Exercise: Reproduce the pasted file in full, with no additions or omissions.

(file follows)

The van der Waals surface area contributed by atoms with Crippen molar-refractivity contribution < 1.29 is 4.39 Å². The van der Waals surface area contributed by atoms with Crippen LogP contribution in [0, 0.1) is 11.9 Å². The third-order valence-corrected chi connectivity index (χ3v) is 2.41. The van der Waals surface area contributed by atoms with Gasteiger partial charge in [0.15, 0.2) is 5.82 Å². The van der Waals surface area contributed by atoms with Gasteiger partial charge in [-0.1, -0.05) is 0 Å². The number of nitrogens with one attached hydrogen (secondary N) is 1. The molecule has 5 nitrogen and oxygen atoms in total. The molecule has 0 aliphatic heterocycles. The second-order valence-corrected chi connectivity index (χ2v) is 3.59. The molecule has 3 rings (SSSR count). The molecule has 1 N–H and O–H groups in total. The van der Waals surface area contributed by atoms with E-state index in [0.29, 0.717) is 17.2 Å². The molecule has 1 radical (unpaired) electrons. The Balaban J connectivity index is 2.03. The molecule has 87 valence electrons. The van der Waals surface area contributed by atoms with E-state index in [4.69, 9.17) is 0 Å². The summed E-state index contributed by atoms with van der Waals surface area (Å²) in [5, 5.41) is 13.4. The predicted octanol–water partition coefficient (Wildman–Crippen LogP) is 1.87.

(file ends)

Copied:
The van der Waals surface area contributed by atoms with Crippen molar-refractivity contribution < 1.29 is 4.39 Å². The van der Waals surface area contributed by atoms with Crippen LogP contribution in [0, 0.1) is 11.9 Å². The third-order valence-corrected chi connectivity index (χ3v) is 2.41. The van der Waals surface area contributed by atoms with Gasteiger partial charge in [0.15, 0.2) is 5.82 Å². The van der Waals surface area contributed by atoms with Gasteiger partial charge in [-0.1, -0.05) is 0 Å². The number of nitrogens with one attached hydrogen (secondary N) is 1. The molecule has 5 nitrogen and oxygen atoms in total. The molecule has 0 aliphatic heterocycles. The second-order valence-corrected chi connectivity index (χ2v) is 3.59. The molecule has 3 rings (SSSR count). The molecule has 1 N–H and O–H groups in total. The van der Waals surface area contributed by atoms with E-state index in [0.29, 0.717) is 17.2 Å². The molecule has 1 radical (unpaired) electrons. The Balaban J connectivity index is 2.03. The molecule has 87 valence electrons. The van der Waals surface area contributed by atoms with E-state index in [4.69, 9.17) is 0 Å². The summed E-state index contributed by atoms with van der Waals surface area (Å²) in [5, 5.41) is 13.4. The predicted octanol–water partition coefficient (Wildman–Crippen LogP) is 1.87.